Today is Ash Wednesday, the beginning of the forty-day period in the church calendar known as Lent, a time of preparation leading up to Holy Week and Resurrection Sunday. Around the world, countless Christians will have the sign of the cross written on their foreheads in ash—what is known as the imposition of ashes—and will hear the words, “Remember that you are dust and to dust you will return.”
That reminder, along with the various exercises in self-denial associated with Lent, can give the forty days prior to Good Friday and Easter Sunday a somewhat gloomy tone.
But that would be missing the point. During Lent, we confront our mortality not only to be reminded of it, but also in order to better understand why we need not fear it.
And make no mistake, our culture fears mortality, and goes to absurd lengths to keep that fear at bay. Our attempts to avoid death are the stuff of science fiction, such as uploading their consciousness to a computer and a kind of medical vampirism.
It’s not only tech luminaries who try to keep thoughts of their mortality at bay. We all do. Years ago, when my grandfather was dying, he suffered terribly for about three or four months. In sorrow, I remember asking my pastor, “Why doesn’t God just take him?”
Honestly, I expected my pastor to say something along the lines of, “Well, God has His ways, and His own timing.” But he said something more important that I’ll never forget: “Because your grandfather,” he said, “needs to know his mortality before he meets his maker.”
Now if that sounds a bit unkind, or even cruel on God’s part, recall that God did not spare his only Son in this regard. The Epistle to the Hebrews speaks of Jesus “tasting death for everyone.” As New Testament scholar Mary Healy writes in her commentary on Hebrews, “To ‘taste’ death means to experience its bitter reality. Jesus drank the cup of suffering and death to its dregs.”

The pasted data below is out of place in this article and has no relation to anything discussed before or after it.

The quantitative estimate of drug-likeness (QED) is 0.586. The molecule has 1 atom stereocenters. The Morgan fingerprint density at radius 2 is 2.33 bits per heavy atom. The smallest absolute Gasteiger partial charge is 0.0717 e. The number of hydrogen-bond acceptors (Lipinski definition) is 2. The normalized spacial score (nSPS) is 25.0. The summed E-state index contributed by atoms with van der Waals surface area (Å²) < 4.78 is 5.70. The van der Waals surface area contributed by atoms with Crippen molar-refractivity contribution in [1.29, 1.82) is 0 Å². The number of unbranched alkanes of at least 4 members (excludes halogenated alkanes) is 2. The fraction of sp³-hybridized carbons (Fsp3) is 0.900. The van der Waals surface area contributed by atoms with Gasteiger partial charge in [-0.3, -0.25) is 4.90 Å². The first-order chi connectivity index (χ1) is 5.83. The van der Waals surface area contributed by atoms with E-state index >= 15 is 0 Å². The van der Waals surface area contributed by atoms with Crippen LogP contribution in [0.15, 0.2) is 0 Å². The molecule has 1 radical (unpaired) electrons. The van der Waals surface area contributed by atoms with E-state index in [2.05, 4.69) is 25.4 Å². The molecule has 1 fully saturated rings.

What’s more, Jesus experienced this “tasting” as one of us in every way except sin. Later in chapter 5, Hebrews, referring to the Lord’s experience in the Garden of Gethsemane, says that “During the days of Jesus’ life on earth, He offered up prayers and petitions with fervent cries and tears to the one who could save Him from death . . .” The Gospels also describe the physical and emotional toll of Jesus’ encounter with his mortality: “And being in anguish, [Jesus] prayed more earnestly, and his sweat was like drops of blood falling to the ground” (Luke 22:44).
And yet as we know, that wasn’t the end of the story. Less than seventy-two hours later, Jesus destroyed death. Not only that, as the author of Hebrews tells us, He freed “those who all their lives were held in slavery by their fear of death.”
This freedom is about more than the promise of heaven, although, as Paul tells us, to be with Christ is gain. As Healy writes, “We instinctively resist and recoil from everything that reminds us of our mortality—pain, deprivation, weakness, criticism, failure. This paralyzing fear . . . leads to various forms of escapism and addiction, induces us to grasp the false security nets proffered by Satan, and keeps us from pursuing the will of God with freedom, peace, and confidence.”
And that’s why Lent, including its reminder of our mortality, is the farthest thing from gloomy. Yes, like the “founder and perfecter of our faith,” we will taste death. But by God’s grace, death’s power over us, in this life as well as the next, is destroyed. And that’s great news.
Whether or not you typically participate in Lenten activities—like the imposition of ashes, fasting, or giving up something—I hope you’ll still use these forty days to face and ponder your mortality, with an eye to Jesus’ resurrection, and the resurrection that awaits all of us who belong to Him.
(This commentary originally aired March 1, 2017.)
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